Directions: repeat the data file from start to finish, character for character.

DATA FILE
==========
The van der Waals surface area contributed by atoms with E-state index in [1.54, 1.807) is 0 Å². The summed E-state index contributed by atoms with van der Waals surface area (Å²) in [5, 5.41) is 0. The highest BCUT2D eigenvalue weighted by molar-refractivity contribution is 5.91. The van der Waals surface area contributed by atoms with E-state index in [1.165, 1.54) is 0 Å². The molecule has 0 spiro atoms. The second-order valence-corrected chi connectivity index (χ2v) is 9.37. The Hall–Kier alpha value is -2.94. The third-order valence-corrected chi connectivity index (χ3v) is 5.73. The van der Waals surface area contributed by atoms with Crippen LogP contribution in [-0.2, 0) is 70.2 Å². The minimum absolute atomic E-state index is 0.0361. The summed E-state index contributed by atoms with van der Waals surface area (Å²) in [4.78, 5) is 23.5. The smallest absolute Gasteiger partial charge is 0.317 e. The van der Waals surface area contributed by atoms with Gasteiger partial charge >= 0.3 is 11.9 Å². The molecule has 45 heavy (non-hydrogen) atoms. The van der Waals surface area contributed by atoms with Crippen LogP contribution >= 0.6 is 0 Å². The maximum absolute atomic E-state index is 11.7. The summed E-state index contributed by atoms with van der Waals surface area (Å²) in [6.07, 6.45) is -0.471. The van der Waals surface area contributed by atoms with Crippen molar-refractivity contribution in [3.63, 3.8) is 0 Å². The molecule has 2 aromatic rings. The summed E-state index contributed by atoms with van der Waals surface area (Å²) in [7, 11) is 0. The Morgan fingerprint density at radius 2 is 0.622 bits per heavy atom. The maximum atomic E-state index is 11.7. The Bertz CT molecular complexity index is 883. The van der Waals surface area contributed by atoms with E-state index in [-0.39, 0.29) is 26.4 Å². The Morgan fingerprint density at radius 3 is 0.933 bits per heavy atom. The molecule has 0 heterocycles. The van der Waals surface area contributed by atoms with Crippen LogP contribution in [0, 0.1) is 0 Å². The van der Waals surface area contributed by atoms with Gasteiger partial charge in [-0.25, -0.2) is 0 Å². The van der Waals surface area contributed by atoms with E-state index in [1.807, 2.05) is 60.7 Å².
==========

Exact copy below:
The van der Waals surface area contributed by atoms with E-state index in [1.54, 1.807) is 0 Å². The summed E-state index contributed by atoms with van der Waals surface area (Å²) in [5, 5.41) is 0. The highest BCUT2D eigenvalue weighted by molar-refractivity contribution is 5.91. The van der Waals surface area contributed by atoms with E-state index in [1.165, 1.54) is 0 Å². The molecule has 0 spiro atoms. The second-order valence-corrected chi connectivity index (χ2v) is 9.37. The Hall–Kier alpha value is -2.94. The third-order valence-corrected chi connectivity index (χ3v) is 5.73. The van der Waals surface area contributed by atoms with Crippen LogP contribution in [-0.2, 0) is 70.2 Å². The minimum absolute atomic E-state index is 0.0361. The summed E-state index contributed by atoms with van der Waals surface area (Å²) in [4.78, 5) is 23.5. The smallest absolute Gasteiger partial charge is 0.317 e. The van der Waals surface area contributed by atoms with Gasteiger partial charge >= 0.3 is 11.9 Å². The molecule has 45 heavy (non-hydrogen) atoms. The van der Waals surface area contributed by atoms with Crippen LogP contribution >= 0.6 is 0 Å². The maximum absolute atomic E-state index is 11.7. The summed E-state index contributed by atoms with van der Waals surface area (Å²) in [6.07, 6.45) is -0.471. The van der Waals surface area contributed by atoms with Crippen molar-refractivity contribution in [3.63, 3.8) is 0 Å². The molecule has 2 aromatic rings. The summed E-state index contributed by atoms with van der Waals surface area (Å²) in [7, 11) is 0. The Morgan fingerprint density at radius 2 is 0.622 bits per heavy atom. The maximum atomic E-state index is 11.7. The Bertz CT molecular complexity index is 883. The van der Waals surface area contributed by atoms with E-state index in [-0.39, 0.29) is 26.4 Å². The Morgan fingerprint density at radius 3 is 0.933 bits per heavy atom. The molecule has 0 heterocycles. The van der Waals surface area contributed by atoms with Crippen LogP contribution in [0, 0.1) is 0 Å². The van der Waals surface area contributed by atoms with Gasteiger partial charge in [-0.25, -0.2) is 0 Å². The van der Waals surface area contributed by atoms with E-state index in [1.807, 2.05) is 60.7 Å².